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Fuji Acuity LED 1600

Discussion in 'Flatbed Printers' started by kanini, Jun 5, 2018.

  1. kanini

    kanini Member

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    Got a great offer to pick up a used Fuji Acuity LED 1600 printer, before I go and look at it, what do I look for (any obvious telltale signs to walk away)? Has anybody got any good/bad experiences with these? How hard is it to use and work on? The price is really great and I can see it in action (seller has new machine coming so wants to get rid of it for space) so I've pretty much reserved it but still want to check if there's anything obvious. Thanks a lot in advance!
     
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  2. AlsEU

    AlsEU Member

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    It depends, what you want to print with this printer - remember it's a r2r machine and tables for rigid sheets/plates doesn't make it flatbed. It's good to print onto PVC, plastic boards etc., but forget about glass or other heavy substrates. Printheads are very good (Spectra) and with good care they can work a loooooong time (same heads are used in Onset industrial flatbeds). You can print CMYK, W and varnish in one go (with firmware 2.50). You didn't mention which RIP is offered with the printer, if it's ALRIP, it will work (from the technical point of view), but forget about the serious production, you need Caldera or Colorgate. How old is the printer? How many sqm was made? Ink tubes in pumps should be replaced once per year, also ink covers should be replaced frequently, as they may crack.
    If you have any further questions, feel free to ask.
     
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  3. ProColorGraphics

    ProColorGraphics Very Active Member

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    I really like mine! It has worked for pretty much anything I have needed to print on. Just have to make sure it is nice and flat, which I am sure is the case with most flatbeds.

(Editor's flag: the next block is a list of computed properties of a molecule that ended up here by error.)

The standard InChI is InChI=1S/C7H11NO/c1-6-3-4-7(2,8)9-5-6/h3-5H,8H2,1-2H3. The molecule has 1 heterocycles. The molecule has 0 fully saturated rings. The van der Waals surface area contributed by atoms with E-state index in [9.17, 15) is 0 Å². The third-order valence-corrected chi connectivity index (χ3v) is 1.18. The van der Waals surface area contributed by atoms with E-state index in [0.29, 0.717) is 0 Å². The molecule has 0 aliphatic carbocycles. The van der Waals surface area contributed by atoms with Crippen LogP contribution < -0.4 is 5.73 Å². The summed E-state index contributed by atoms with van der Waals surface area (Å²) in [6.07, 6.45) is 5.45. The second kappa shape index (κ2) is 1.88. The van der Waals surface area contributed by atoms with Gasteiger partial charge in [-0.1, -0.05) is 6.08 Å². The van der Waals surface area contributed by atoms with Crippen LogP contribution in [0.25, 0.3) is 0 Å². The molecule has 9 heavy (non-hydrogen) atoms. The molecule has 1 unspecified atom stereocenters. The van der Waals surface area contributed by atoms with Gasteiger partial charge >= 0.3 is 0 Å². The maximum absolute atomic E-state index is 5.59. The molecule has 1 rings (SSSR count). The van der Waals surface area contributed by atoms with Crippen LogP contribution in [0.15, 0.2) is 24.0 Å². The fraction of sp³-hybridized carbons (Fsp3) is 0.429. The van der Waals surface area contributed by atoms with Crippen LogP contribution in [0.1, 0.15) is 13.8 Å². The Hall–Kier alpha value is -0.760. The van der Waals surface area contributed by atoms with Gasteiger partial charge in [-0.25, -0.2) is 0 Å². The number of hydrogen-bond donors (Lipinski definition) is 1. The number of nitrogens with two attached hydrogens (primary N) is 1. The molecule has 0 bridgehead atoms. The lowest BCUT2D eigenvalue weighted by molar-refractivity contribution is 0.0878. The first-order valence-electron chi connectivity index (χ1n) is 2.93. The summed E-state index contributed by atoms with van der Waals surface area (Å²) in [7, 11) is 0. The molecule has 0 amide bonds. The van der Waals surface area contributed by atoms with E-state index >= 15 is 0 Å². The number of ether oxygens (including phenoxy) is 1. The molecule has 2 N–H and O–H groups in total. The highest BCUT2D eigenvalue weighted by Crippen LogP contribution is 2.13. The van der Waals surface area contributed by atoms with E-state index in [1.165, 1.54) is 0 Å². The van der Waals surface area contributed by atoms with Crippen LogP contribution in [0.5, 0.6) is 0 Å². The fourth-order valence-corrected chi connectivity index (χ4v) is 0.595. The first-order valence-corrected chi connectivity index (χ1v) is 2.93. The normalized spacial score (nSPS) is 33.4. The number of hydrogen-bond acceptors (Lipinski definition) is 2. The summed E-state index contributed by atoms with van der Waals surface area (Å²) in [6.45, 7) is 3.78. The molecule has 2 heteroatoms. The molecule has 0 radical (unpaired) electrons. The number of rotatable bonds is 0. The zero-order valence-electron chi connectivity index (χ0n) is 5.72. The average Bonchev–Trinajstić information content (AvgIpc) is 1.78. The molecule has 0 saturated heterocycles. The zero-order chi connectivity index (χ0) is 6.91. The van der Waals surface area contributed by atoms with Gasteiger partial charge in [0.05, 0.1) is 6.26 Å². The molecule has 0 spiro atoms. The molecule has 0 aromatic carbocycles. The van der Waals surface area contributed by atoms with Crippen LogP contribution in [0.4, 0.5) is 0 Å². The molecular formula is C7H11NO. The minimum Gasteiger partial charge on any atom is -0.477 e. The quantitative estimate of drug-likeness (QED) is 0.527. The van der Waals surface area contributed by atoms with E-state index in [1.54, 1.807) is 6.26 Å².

Make sure to see a nozzle check. They use Dimatix print heads. They are very durable but pricey if replacement comes up! On the back right hand side, pull the cover off and look at the ink pumps. Make sure none of the casings are cracked and the tubing isn't swelling. That's a sign replacement is needed.
     
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  4. kanini

    kanini Member

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    Thanks a lot AlsEU and ProColorGraphics for your replies and good points! Going to look at it on Monday, the RIP is an (probably old) version of Colorgate. It's said to be a year 2013 but this is more of a test for us to see how a hybrid-flatbed UV works. It needs a new black head though but the price for it is really really affordable because the guys wants to get rid of it to clear space so I figure even if it breaks down immidiately not too big harm. If I take it I'm going to try and replace the head myself, if no luck then I've already got a quote for head exchange so I know what I'm up for... Thank you again so much for replying, now I know at least somebody else uses this and it looks like a great machine though. Let's see on Monday
     
  5. AlsEU

    AlsEU Member